Mother of man shot to death by DC police demands transparency in $100M lawsuit

Kenithia Alston hoists a photo of her son, Marqueese Alston, who was killed by D.C. police in 2018, before joining a protest against police brutality on Monday, June 8, 2020 in D.C. (Photo by Katherine Frey/The Washington Post via Getty Images)

The mother of a man who was shot and killed by D.C. police is filing a lawsuit two years to the day of his killing, demanding transparency and justice.

The Georgetown Law Civil Rights Clinic filed the suit on behalf of Kenithia Alston in the deadly police shooting of her son, Marqueese Alston, on June 12, 2018.

The suit comes just days after the D.C. Council passed emergency legislation making it easier for the public to access police body camera footage.

The weekend before the lawsuit was filed, Kenithia Alston spoke to Black Lives Matter protesters in downtown D.C., rallying for change.

The $100 million lawsuit demands transparency, justice and the release of key details, including why officers chased the 22-year-old Temple Hills, Maryland, man from where he was standing with a group of friends at the corner of Upsal and 1st streets in Southeast D.C. two years ago.

It also asks police to release details about whether Marqueese Alston complied with officers’ commands and if they spoke to him before firing between 12 and 18 shots, killing him.

The suit also alleges that officers left Marqueese Alston’s “lifeless body lying in the alley for hours before hauling him across the pavement by his hands and feet, placing him next to a gun they claim had been in his possession when they killed him.”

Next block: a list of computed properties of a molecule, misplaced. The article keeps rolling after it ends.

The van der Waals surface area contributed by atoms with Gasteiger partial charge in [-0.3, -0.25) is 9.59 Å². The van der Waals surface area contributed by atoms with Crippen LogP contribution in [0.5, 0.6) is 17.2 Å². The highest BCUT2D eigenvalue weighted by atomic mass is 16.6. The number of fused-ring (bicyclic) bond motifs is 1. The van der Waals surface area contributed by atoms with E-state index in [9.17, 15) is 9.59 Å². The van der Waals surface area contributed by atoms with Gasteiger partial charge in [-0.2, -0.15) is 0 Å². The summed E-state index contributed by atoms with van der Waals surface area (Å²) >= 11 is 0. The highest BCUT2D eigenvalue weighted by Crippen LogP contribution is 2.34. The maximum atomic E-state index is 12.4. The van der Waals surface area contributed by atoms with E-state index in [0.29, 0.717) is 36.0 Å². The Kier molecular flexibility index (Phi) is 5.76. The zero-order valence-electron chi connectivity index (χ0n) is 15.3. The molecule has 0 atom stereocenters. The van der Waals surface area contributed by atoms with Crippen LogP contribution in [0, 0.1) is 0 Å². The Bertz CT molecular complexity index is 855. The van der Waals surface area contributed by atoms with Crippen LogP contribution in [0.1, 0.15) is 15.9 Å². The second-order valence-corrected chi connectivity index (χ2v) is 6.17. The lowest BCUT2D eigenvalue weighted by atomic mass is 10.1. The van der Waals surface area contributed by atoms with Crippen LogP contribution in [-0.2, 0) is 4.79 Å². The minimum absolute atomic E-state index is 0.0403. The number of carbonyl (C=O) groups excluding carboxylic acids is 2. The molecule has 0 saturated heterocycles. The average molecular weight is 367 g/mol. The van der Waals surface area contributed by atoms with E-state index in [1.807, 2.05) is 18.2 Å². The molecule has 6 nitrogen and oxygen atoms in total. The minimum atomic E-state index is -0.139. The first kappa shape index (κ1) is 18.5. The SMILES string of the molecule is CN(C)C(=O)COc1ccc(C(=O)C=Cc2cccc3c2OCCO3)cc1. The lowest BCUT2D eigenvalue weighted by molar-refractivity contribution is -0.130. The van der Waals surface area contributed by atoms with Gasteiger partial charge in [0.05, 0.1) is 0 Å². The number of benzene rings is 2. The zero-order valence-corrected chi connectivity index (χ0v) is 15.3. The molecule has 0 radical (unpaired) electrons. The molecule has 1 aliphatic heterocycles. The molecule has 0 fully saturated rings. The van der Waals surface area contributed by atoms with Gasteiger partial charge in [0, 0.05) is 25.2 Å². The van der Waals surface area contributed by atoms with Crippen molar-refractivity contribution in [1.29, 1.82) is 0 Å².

Shortly after his killing, D.C. police Chief Peter Newsham told reporters that officers believed Marqueese Alston was armed, that he ran to an alley, pulled out his gun and began shooting. A semi-automatic handgun and an extended magazine with live ammunition were recovered, Newsham said at the time.

The police chief also said that Marqueese Alston was under court supervision and wearing a GPS monitoring bracelet after serving time for armed robbery.

“MPD has dismissed Ms. Alston’s concerns as a product of the community’s general distrust of the police department. To MPD, Mr. Alston was nothing more than another Black kid on the streets of Ward 8,” the complaint states.

In the complaint, Kenithia Alston is seeking damages against D.C., naming the mayor and the attorney general, its police force and the officers involved, claiming negligent supervision and retention; negligent training; negligent actions leading to and subsequent to her son’s shooting; assault and battery; intentional infliction of emotional distress and negligent infliction of emotional distress.

At the time of his death, Marqueese Alston was the caretaker for his 2-year-old daughter, and was seeking employment as he worked to get his GED, according to the complaint. It said he also worked as an assistant in a youth football program and was active in his community.

Kenithia Alston’s request for the release of the officers’ body-worn camera footage to the public comes just days after the D.C. Council unanimously approved reforms to the police department, including changes to how the public accesses body camera video.

The council’s legislation also prohibits officers from reviewing their body-worn camera footage, and requires that police and the mayor make the name of an officer involved in a serious use of force case public, as well as their body-cam footage, within 72 hours.

D.C.’s police department did not return a request for comment on the lawsuit.

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